Archive for the ‘3. Graduate’ Category

…continuing the Milestone Step

Wednesday, April 20th, 2016

Some students go to college knowing exactly what they want to do. But most don’t. At large state universities it is not uncommon that over 75% percent of freshmen, even those who have declared a major, say they are uncertainCollege Students in stands about their major, and half will change their minds after they declare, sometimes more than once. That is one big reason that only 37% of students graduate in four years.

Colleges and universities have vested interests in students declaring early. Retention rates for declared students are better, and they are more likely to graduate in four years. But college officials also recognize that deciding on a major can be overwhelming, especially when coupled with the fear that a wrong choice will result in added semesters and tuition. Students no longer have the luxury of stumbling into a major or making mistakes, not that they ever did.

This requires thinking ahead. Teenagers are not expected to know what to do with the rest of their lives at age 18, but with coaching they can cover the bases with prudent planning. Some majors have a curriculum that follows a tight sequence of courses. It’s easier to switch out of engineering than it is to take it up  later in the college career.

The biggest mistake students make is failing to research what’s required of the major, and the profession. Nursing may sound attractive because a student “wants to help people,” but nursing students take the same demanding math and science curriculum as premed students, and the work is often technical and not for every kindhearted soul. It is also a similar track with Physical Therapy.

More niche filling additions to the list obviously reflect marketplace trends and student demand, like culinary science/culinology, digital arts and sports communication. At Montclair State University in New Jersey, which offers 300 majors, minors and concentrations, a new fashion studies major has been hugely popular, thanks to the university’s proximity to Manhattan; with Madison Square Garden and Giants Stadium in sight. It also guides the ambitious undergrad toward internship opportunities in a sports industry and event-planning major within its business school.

Still, it’s difficult to predict the employment market. That is why I will encourage students to think “outside the hqdefaultbox”. In other words if the job doesn’t exist…create one.  Many students choose majors they think will lead to jobs, but four years from now freshmen will be applying for jobs that don’t even exist today.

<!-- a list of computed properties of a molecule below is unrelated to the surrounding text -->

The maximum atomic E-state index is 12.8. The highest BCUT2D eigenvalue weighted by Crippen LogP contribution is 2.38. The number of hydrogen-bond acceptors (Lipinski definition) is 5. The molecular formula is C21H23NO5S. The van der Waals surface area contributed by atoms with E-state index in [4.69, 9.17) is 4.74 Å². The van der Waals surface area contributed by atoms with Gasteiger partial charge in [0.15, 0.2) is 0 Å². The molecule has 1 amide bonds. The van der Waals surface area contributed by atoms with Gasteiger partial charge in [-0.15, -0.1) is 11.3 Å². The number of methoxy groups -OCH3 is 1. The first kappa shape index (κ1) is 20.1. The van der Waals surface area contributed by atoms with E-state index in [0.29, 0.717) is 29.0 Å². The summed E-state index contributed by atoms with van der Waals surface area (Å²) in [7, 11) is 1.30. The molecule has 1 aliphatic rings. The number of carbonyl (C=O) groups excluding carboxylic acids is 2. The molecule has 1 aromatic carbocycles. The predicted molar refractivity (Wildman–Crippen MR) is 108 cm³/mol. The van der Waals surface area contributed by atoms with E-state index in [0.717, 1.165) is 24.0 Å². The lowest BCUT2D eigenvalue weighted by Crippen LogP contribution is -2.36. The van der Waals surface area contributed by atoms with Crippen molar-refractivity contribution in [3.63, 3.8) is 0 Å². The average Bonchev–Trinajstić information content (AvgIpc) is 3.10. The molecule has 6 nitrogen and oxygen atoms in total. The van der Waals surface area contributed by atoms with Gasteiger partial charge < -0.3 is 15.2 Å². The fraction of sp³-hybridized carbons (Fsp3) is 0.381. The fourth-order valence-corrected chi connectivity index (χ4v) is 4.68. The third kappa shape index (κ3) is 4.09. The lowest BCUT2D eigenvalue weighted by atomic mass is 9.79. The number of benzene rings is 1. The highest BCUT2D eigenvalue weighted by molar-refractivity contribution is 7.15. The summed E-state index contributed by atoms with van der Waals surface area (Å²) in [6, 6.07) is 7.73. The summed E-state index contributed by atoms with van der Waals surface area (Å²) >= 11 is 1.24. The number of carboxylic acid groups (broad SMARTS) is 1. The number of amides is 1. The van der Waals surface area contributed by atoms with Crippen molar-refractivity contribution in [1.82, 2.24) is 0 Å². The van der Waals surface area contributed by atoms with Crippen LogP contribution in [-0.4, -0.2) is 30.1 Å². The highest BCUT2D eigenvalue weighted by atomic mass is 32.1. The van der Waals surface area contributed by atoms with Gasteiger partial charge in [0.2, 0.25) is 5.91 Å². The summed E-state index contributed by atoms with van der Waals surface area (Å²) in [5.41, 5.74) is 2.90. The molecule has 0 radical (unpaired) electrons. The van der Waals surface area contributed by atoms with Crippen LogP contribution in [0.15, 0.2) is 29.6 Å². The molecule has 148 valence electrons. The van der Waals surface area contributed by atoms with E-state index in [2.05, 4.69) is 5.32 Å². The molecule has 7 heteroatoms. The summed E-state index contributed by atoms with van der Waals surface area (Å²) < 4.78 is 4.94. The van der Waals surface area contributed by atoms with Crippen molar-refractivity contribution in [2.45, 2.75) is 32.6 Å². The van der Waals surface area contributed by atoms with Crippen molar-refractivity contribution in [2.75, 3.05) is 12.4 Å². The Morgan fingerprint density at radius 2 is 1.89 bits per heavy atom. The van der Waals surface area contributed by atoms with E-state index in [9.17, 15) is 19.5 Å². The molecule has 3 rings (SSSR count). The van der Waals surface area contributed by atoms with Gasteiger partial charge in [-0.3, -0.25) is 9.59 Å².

Most employers are looking for transferable skills…the ability to problem solve, work collaboratively, write and speak clearly and think critically. These can be developed in any liberal arts discipline. It makes no sense to “suffer through a major because you think it will lead to employment.

In the final analysis, wherever a teenager goes and does after high school, which I call “Crossing the Gap…Preparing for the Transition”, where they go does not matter as much as what they do when they got there.

The late great business philosopher, Jim Rohn, said this ~“A formal education will make you a living, but self-education will make you a fortune!”  These two college graduates understood that. You can too! 1 (978) 820-1295

How to Ensure That College is a Good Investment

Wednesday, September 2nd, 2015

All I have left is this tshirtAs the high school Class of 2015 becomes the Class of 2019 as freshmen in college, the College Board continues to support the belief that earning a college degree now is more important than ever before in the global economy. A typical bachelor’s-degree recipient, they claim, earns 80 percent more than a high school graduate during a 40-year career, more than $500,000 over a lifetime. That financial incentive has resulted in an enrollment surge in the past decade for American colleges and universities.

In addition, since 1990, supply and demand and increased Federal Aid loan and grant programs (for the poor) have allowed colleges to continue increasing tuition and fees faster than inflation since 1990. (Grove City College is a prime exception.) This has stretched the budgets of parents with incomes ranging from $100,000 to $350,000 to save even enough to cover one or two years of college costs. In past posts I discussed why college is so expensive.

When the financial bubble burst because of lack of oversight of investment banks in 2008, average college costs in the U.S. consumed some 40 percent of median earnings in the United States, up from less than a quarter of income eight years earlier. baflr23_frank_walts_630Now as students and parents have fallen prey to the student loan scam, debt has surpassed more than $1 trillion, parents are asking what they were getting in return for the high cost of a college degree. While the value of higher education to prepare for a career continues to be the big selling point promoting college, prospective students and their parents are beginning to cast doubt on the return on investment of certain majors and particular colleges.

In response, many colleges, like Lafayette, and High Point University are focusing even more on the outcomes of their students and are putting in place programs to better prepare their undergraduates for the job market. In an extensive survey of college leaders, conducted by The Chronicle of Higher Education in the fall of 2014, six in 10 of them reported an increase in discussions about job preparation for their graduates in just the past three years. The survey, completed by some 800 vice presidents, deans and directors at two-year and four year colleges, focused on their attitudes about the value of their degrees, strategies to measure the outcomes of their graduates, and what skills higher education should provide to students.